Joyful in Jogja Part 1 – Getting There

For my 4 days off in May, I went to Yogyakarta, pronounced “Jogjakarta” by Indonesians, and shortened to Jogja.  It’s on the southern end of the island of Java (same island as Jakarta) and is only about 50 minutes away from Jakarta by plane.

I admit that I didn’t put quite the level of planning into this trip that A put into our Bali trip, but it still turned out great.  The first thing I did, of course, was book my airline ticket.  I bring this up because of how I paid for it – at the cashier at my local Indomaret convenience store.  Yup, I paid for my plane ticket at the convenience store across the street.  Isn’t that great??


I paid for my airline ticket at the AlfaMart across the street. You don’t believe me? Here’s the receipt.  That’s right, 50 bucks for a legit round trip ticket

OK, here’s how it went down.  I was trying to pay for my ticket online using my credit card but it wouldn’t go through (that may have something to do with my card’s Jamaican address…I don’t know) so the airline’s website gave me the option of paying for it at an ATM or at Indomaret or AlfaMart.  It gave me a reference number and headed to the Indomaret, where I withdrew the cash I needed from the ATM located right in the store (you can only pay for the ticket at the ATM using a bank card issued on an Indonesian bank) and headed to the cashier with my money and my reference number.  They took my payment, gave me my receipt and by the time I got back to my computer 10 minutes after I left it, the airline had emailed my flight confirmation information.  Done and done!

To be fair, when I first learned about this method of paying for plane tickets by accompanying A to do the same several weeks before, I was condescending about it because it seems so unsophisticated.  But I take back all of that unfair and unwarranted condescension.  It’s so convenient and efficient.

Once I had my ticket all squared away, I booked my hotel, decided what sights I wanted to see, and found a driver to take me around in Jogja.  I didn’t do extensive food research like A did; my food research was shallow at best.  But I decided to figure it out once I got there.

Once I had it all organised, the last Saturday in May couldn’t come fast enough.  Although my days off were actually Sunday to Wednesday, I decided to leave on Saturday evening since I really had no reason not to – I don’t teach on Saturdays and classes end by 6 pm.  On that Saturday, I watched the clock all day.  I watched the seconds slowly and torturously tick by until it was 4 pm and time to grab my bag and say sayonnara to Jakarta for the weekend.  My flight wasn’t leaving until 7 pm but with the crazy Jakarta traffic, I decided to allow myself 90 minutes to get there since ojek don’t go all the way to the airport and I would have to cab it for sure.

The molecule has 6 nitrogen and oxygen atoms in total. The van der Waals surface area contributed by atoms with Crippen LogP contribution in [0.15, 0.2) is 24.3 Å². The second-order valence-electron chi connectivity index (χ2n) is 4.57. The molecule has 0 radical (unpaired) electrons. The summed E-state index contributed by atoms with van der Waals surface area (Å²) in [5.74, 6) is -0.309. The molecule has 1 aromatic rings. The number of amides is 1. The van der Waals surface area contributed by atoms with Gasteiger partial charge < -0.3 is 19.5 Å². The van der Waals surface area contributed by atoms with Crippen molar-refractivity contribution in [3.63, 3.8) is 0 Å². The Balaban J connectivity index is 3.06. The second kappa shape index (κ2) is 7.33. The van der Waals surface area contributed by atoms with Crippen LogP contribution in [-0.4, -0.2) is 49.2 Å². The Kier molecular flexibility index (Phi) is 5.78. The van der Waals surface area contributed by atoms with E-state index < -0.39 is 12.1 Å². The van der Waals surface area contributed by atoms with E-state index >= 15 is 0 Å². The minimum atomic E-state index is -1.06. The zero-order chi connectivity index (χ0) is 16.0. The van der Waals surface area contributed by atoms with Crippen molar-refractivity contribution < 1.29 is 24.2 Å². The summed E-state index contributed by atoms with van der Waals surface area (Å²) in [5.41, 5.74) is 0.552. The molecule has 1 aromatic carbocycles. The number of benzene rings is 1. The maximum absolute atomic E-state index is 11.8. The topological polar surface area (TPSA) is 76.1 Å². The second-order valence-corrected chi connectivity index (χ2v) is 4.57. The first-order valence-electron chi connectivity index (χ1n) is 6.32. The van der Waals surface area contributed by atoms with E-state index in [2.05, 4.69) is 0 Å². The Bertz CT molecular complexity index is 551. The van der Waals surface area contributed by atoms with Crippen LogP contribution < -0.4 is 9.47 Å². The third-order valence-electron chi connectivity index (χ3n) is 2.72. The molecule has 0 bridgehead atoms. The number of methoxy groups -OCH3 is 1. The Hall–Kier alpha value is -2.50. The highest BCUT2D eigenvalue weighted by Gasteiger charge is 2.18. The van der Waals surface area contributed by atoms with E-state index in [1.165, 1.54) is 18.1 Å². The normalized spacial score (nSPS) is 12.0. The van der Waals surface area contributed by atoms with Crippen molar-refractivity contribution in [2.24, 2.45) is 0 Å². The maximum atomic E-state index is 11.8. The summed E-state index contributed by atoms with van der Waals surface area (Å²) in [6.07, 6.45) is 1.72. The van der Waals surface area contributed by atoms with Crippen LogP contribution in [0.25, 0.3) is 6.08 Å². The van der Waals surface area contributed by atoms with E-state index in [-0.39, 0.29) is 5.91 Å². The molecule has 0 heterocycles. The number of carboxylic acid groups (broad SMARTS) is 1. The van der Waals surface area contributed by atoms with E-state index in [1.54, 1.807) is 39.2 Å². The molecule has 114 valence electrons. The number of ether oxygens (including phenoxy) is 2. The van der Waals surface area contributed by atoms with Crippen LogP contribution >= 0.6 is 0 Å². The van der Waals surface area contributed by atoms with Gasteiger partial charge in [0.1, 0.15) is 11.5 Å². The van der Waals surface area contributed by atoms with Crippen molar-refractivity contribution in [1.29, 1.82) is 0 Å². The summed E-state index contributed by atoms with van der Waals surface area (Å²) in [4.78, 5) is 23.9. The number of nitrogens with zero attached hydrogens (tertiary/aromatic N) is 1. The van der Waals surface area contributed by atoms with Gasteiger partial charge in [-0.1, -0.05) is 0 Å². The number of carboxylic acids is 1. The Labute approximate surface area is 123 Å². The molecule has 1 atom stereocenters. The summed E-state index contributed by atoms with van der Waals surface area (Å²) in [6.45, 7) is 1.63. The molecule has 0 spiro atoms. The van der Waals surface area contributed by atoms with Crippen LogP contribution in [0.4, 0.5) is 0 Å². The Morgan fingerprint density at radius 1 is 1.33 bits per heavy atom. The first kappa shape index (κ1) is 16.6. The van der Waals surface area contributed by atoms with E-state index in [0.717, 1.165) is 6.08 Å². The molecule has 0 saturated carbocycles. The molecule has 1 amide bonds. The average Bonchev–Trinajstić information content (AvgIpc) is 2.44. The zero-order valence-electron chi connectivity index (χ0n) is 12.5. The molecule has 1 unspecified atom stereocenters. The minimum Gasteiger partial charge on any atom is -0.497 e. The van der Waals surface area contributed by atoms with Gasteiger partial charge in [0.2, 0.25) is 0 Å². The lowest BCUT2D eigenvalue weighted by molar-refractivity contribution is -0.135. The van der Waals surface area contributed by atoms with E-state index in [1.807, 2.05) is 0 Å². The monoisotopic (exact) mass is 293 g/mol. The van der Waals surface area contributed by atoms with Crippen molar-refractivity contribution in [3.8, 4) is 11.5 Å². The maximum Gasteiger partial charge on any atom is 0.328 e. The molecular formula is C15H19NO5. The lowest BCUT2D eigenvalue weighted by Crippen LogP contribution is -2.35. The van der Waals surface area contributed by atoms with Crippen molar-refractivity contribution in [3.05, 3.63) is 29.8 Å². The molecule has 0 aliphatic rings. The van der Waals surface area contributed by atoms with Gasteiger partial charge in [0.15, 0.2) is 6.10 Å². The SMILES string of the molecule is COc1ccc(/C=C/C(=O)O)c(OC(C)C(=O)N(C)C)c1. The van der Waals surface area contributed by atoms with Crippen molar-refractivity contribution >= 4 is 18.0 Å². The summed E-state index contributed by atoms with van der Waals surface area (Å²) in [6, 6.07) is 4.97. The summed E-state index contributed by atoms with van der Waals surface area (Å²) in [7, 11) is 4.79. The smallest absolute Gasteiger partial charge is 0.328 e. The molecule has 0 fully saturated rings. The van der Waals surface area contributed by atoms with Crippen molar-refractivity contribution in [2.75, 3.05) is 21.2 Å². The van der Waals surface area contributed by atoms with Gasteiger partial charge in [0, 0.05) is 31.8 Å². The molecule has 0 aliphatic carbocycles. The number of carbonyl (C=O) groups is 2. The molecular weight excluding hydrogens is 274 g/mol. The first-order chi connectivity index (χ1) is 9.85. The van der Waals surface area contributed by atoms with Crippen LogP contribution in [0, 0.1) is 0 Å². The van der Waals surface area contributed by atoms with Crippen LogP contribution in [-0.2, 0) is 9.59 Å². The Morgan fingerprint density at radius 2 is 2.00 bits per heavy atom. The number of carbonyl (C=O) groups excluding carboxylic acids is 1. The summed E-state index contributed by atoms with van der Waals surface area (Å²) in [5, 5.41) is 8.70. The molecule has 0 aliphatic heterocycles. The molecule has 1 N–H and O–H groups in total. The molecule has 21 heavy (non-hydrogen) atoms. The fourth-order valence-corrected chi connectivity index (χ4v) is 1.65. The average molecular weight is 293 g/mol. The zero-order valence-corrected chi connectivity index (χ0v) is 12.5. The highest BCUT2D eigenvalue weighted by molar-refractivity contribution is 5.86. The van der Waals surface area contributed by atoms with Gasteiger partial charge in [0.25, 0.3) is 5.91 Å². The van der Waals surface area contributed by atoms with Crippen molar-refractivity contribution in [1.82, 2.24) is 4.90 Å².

I caught a cab at the front of our complex and I was off.  My cab driver, Toto, apparently remembered A and me from our last Sunday out together before she left – he had dropped us back to the centre.  As soon as I entered the car, he asked me, “You alone?”  With a little trepidation, because I didn’t remember him at that point, I said yes and he asked me, “Where you fren?” (said in Indonesian accent, not Jamaican patois, please).  I realised that he must have driven us before so I said she was gone and he proceeded to interrogate me about her movements.  After I had satisfactorily answered all his questions in as much Bahasa as I could manage (since his English was very, very basic), he gave me a mini Bahasa Indonesia tutoring session.  By this time, we were about 10 minutes into our journey and stuck in Jakarta traffic.  I spent a few minutes being anxious that I would miss my flight but then I prayed it out, exhaled and stopped worrying.  That was a good thing because 15 minutes later we got off that clogged road and onto the highway and from there, we chipped along like we were at a raceway.

Eventually, Toto and I started singing along with Lionel Ritchie on the radio, belting out “Stuck on You” like we really meant it.  That’s how we spent the next 15 minutes of the ride – singing along to the radio with me explaining to Toto what the English songs meant and him explaining to me what the Indonesian songs meant.  Forty-five minutes after I got into his cab, Toto dropped me off at the airport.  I checked in, got dinner (airport bakmi – it was OK) and settled down to await my flight.

Of course, we ended up leaving about 45 minutes late due to heavy Saturday night air traffic but we arrived only about 20 minutes later than our scheduled arrival time in Jogja.  My driver, Tugi, was there waiting for me and after about an hour’s drive (20 minutes of which was spent driving around trying to find the hotel), he safely delivered me to my haven for the next 4 days.

My mini-break was off to a pretty good start.


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